How do you write in reference to context?
Part 1: Referencing the Quotation in Relation to its Context in the Work
When discussing a quotation in reference to its context, you will provide information about certain specifics of the quotation: (1) the work the quotation is taken from; (2) the author of the work; (3) the type and form of the work (e.g., lyric poem, novel); (4) the location of the quotation in the work (beginning, middle, last stanza, etc); (5) and the situation, or the context, of the general work; (6) the context/situation of the quotation itself. To reiterate, identify the work the quotation is found in and its author; identify the type or form of the work; identify the location of the quotation within the work; identify the situation/context described by the work; identify the context/situation of the quotation. Let's look at these points in an example related to Three Men in a Boat by using this random quotation: "They did not know, then, that it was my liver. Medical science was in a far less advanced state than now, and they used to put it down to laziness."
- They ...................... laziness.
- Reference to Context
- The quotation occurs in the humorous travelogue novel Three Men in a Boat (To Say Nothing of the Dog) written by Jerome K. Jerome. It occurs at the beginning of the novel in Chapter I. The novel satirically explores society in Victorian England through a boating journey three hypochondriacal young men, and a dog, take down the River Thames. In the lines referenced, the narrator is discussing an earlier view of his lifelong illness, which was, he suggests, chronically misdiagnosed as "laziness."
- In these sentences the narrator mentions how the past and present medical opinions of his disease differ from each other, exposing his Victorian ennui, a boredom resulting in hypochondriacal maladies assuaged by citing a more or less advanced medical science. In an ironical and understated laugh at himself, J. matter-of-factly states that in his youth medical experts didn't diagnose his disease as being caused by his "liver," rather, because "[m]edical science" was "far less advanced" in his childhood than at the time of J.'s narration, he ironically states with mock sincerity that his disease was "then" explained as "laziness." The writer (personified in the unnamed narrator designated only by "J.") exposes society's tendency toward hypochondria (or neurosis) by pretending to expose a weakness in medical science. Victorian society is humorously exposed as inadequate and artificial through satire criticizing the individual whose city life engenders boredom, complacency and hypochondriacal thoughts. The writer foreshadows a satirically amusing look at society during which the rigors of life and the contrariness of nature will be examined through the experience of unreliable characters who fail to assess their own pretensions while being fondly aware of everyone else's.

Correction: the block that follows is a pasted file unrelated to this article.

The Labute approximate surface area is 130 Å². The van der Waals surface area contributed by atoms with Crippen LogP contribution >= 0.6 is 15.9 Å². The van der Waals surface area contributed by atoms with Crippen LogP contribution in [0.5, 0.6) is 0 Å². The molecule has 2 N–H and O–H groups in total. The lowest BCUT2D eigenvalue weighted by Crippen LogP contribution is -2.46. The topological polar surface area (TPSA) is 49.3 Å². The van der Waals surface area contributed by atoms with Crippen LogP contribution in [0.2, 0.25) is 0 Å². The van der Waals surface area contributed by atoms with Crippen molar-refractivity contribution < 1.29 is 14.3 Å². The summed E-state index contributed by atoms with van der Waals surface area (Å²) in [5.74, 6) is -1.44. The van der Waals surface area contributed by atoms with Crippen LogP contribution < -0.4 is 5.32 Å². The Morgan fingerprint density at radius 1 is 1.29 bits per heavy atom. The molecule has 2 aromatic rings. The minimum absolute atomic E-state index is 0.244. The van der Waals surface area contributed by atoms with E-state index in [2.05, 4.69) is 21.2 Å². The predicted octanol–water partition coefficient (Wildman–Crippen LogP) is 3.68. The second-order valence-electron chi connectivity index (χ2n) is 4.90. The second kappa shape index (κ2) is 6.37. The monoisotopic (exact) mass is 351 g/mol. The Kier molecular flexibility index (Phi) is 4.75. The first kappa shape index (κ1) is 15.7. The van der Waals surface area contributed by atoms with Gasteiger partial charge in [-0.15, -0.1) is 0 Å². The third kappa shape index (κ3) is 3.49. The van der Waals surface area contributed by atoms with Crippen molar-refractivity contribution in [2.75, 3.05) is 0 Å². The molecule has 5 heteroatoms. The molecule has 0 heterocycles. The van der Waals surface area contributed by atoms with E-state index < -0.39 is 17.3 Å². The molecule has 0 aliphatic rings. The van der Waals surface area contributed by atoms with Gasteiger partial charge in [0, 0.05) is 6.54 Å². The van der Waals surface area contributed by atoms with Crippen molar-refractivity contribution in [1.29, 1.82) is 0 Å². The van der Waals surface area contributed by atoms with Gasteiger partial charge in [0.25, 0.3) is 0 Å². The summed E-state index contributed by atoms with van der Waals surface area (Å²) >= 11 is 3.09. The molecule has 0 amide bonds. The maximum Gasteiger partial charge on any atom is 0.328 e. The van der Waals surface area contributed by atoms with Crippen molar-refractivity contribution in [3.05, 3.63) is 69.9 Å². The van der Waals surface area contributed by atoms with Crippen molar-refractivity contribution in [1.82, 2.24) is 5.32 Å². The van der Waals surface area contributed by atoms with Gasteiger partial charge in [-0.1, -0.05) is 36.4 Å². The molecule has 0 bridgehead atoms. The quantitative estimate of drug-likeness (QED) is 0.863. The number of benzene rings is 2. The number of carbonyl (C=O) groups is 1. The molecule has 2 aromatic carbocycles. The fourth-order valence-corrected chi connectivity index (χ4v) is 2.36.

In the above example of an Explanation section, the first, one-sentence, part is this sentence: "In these sentences...." The second part, mentioning devices, begins here: "In an ironical and understated...." The third part, relating and commenting on, begins here: "The writer...." The devices mentioned in the second part are irony, understatement, mockery (part of satire). In the third part, the devices of satire and foreshadowing are also mentioned. The effect of the quotation on the work, which is commented on in the third part, is to engage and invite Jerome's Victorian readers to embark upon a "satirically amusing look at society" focused through nature's contrariness and people's pretensions, such as were uncovered by the German students' prank: "Herr Slossenn Boschen got up. ... It appeared that the song was not a comic song at all."
In summary, to "write with reference to context," use a format of two sections, those being Reference to Context and Explanation. In section one (Reference to Context), using simple, brief sentences, locate the quotation in relation to its author and position in the whole work, and identify the type/form of the work (e.g., ballad, satire). Provide a brief description of the context/situation of the work, then of the quotation. In section two (Explanation), provide a one-sentence explanation of the meaning of the quotation by considering literary/poetic devices to uncover the deep meaning of the quotation. Then elaborate upon the devices in order to bring out their specific meanings. Follow this by relating (telling) the relevance and aesthetic function of the devices and by commenting on (giving logical opinion with evidence) the effect the devices in the quotation have on the work, poem or section.
Sometimes the quotations that appear in this type of question are suggestive of the theme of the work or sometimes they point to character development or to conflict. After reading a quotation in the question, and identifying it in its literary context (author, title etc), ask yourself what the meaning of this particular passage is and why its literary (or poetic) devices are significant. What is the quotation's connection to the work overall? Does the quotation suggest anything about a theme or a particular character or the conflict in the work? These questions about context might help you understand the meaning of the quotation better. Sometimes a quotation will have literary/poetic devices, like diction and key words, that are very strong in deep connotative meaning and that will help you relate the quotation to meaning through theme, character, or conflict.